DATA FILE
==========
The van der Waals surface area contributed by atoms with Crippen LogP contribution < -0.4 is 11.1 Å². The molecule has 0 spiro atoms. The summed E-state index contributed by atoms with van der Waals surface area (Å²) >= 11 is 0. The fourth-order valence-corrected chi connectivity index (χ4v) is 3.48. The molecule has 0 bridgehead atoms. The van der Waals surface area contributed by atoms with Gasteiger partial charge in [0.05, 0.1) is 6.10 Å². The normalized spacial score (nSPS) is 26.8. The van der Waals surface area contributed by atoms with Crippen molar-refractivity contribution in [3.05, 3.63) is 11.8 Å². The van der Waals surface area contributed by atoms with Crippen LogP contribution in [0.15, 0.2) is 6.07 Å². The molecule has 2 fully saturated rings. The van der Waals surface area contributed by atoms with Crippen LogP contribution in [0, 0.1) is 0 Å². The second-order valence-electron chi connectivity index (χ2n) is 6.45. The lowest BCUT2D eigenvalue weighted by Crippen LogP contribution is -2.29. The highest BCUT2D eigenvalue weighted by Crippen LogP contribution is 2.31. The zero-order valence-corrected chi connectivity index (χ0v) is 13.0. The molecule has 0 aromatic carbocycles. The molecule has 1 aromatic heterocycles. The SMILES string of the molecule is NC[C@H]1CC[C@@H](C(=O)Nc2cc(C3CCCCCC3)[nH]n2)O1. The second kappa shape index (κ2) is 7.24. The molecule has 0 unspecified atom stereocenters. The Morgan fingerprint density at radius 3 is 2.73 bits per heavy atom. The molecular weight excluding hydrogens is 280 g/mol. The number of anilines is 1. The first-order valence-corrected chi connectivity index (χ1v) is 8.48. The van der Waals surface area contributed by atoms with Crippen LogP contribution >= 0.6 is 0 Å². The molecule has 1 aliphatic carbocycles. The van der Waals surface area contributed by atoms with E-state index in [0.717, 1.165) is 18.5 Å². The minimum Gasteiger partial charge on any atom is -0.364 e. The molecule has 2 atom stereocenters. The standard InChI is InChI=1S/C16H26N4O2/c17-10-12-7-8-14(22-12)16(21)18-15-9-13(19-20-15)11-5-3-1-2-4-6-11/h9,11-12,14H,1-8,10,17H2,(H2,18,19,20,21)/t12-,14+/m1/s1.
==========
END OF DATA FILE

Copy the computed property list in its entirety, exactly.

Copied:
The van der Waals surface area contributed by atoms with Crippen LogP contribution < -0.4 is 11.1 Å². The molecule has 0 spiro atoms. The summed E-state index contributed by atoms with van der Waals surface area (Å²) >= 11 is 0. The fourth-order valence-corrected chi connectivity index (χ4v) is 3.48. The molecule has 0 bridgehead atoms. The van der Waals surface area contributed by atoms with Gasteiger partial charge in [0.05, 0.1) is 6.10 Å². The normalized spacial score (nSPS) is 26.8. The van der Waals surface area contributed by atoms with Crippen molar-refractivity contribution in [3.05, 3.63) is 11.8 Å². The van der Waals surface area contributed by atoms with Crippen LogP contribution in [0.15, 0.2) is 6.07 Å². The molecule has 2 fully saturated rings. The van der Waals surface area contributed by atoms with Crippen LogP contribution in [0, 0.1) is 0 Å². The second-order valence-electron chi connectivity index (χ2n) is 6.45. The lowest BCUT2D eigenvalue weighted by Crippen LogP contribution is -2.29. The highest BCUT2D eigenvalue weighted by Crippen LogP contribution is 2.31. The zero-order valence-corrected chi connectivity index (χ0v) is 13.0. The molecule has 0 aromatic carbocycles. The molecule has 1 aromatic heterocycles. The SMILES string of the molecule is NC[C@H]1CC[C@@H](C(=O)Nc2cc(C3CCCCCC3)[nH]n2)O1. The second kappa shape index (κ2) is 7.24. The molecule has 0 unspecified atom stereocenters. The Morgan fingerprint density at radius 3 is 2.73 bits per heavy atom. The molecular weight excluding hydrogens is 280 g/mol. The number of anilines is 1. The first-order valence-corrected chi connectivity index (χ1v) is 8.48. The van der Waals surface area contributed by atoms with Crippen LogP contribution >= 0.6 is 0 Å². The molecule has 1 aliphatic carbocycles. The van der Waals surface area contributed by atoms with E-state index in [0.717, 1.165) is 18.5 Å². The minimum Gasteiger partial charge on any atom is -0.364 e. The molecule has 2 atom stereocenters. The standard InChI is InChI=1S/C16H26N4O2/c17-10-12-7-8-14(22-12)16(21)18-15-9-13(19-20-15)11-5-3-1-2-4-6-11/h9,11-12,14H,1-8,10,17H2,(H2,18,19,20,21)/t12-,14+/m1/s1.